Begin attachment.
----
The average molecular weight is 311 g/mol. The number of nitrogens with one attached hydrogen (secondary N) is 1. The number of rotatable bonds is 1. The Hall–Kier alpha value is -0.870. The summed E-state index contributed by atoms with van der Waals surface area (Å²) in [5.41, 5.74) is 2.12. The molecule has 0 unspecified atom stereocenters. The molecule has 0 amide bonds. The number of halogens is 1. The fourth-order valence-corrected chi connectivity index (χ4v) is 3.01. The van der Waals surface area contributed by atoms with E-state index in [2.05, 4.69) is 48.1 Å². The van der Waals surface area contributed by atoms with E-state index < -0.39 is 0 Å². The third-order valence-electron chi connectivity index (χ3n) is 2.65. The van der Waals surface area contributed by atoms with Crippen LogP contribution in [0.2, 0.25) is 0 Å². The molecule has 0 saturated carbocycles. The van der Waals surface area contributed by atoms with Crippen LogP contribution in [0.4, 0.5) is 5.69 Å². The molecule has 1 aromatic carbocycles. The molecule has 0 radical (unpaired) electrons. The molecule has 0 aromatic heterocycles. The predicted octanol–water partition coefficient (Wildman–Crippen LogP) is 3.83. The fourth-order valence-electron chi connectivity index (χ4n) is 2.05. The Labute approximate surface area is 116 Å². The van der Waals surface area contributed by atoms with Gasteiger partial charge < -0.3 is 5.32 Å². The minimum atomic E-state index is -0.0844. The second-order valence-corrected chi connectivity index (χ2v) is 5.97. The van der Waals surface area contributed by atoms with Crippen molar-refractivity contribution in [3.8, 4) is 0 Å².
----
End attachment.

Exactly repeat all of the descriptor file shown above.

The average molecular weight is 311 g/mol. The number of nitrogens with one attached hydrogen (secondary N) is 1. The number of rotatable bonds is 1. The Hall–Kier alpha value is -0.870. The summed E-state index contributed by atoms with van der Waals surface area (Å²) in [5.41, 5.74) is 2.12. The molecule has 0 unspecified atom stereocenters. The molecule has 0 amide bonds. The number of halogens is 1. The fourth-order valence-corrected chi connectivity index (χ4v) is 3.01. The van der Waals surface area contributed by atoms with E-state index in [2.05, 4.69) is 48.1 Å². The van der Waals surface area contributed by atoms with E-state index < -0.39 is 0 Å². The third-order valence-electron chi connectivity index (χ3n) is 2.65. The van der Waals surface area contributed by atoms with Crippen LogP contribution in [0.2, 0.25) is 0 Å². The molecule has 0 saturated carbocycles. The van der Waals surface area contributed by atoms with Crippen LogP contribution in [0.4, 0.5) is 5.69 Å². The molecule has 1 aromatic carbocycles. The molecule has 0 radical (unpaired) electrons. The molecule has 0 aromatic heterocycles. The predicted octanol–water partition coefficient (Wildman–Crippen LogP) is 3.83. The fourth-order valence-electron chi connectivity index (χ4n) is 2.05. The Labute approximate surface area is 116 Å². The van der Waals surface area contributed by atoms with Gasteiger partial charge < -0.3 is 5.32 Å². The minimum atomic E-state index is -0.0844. The second-order valence-corrected chi connectivity index (χ2v) is 5.97. The van der Waals surface area contributed by atoms with Crippen molar-refractivity contribution in [3.8, 4) is 0 Å².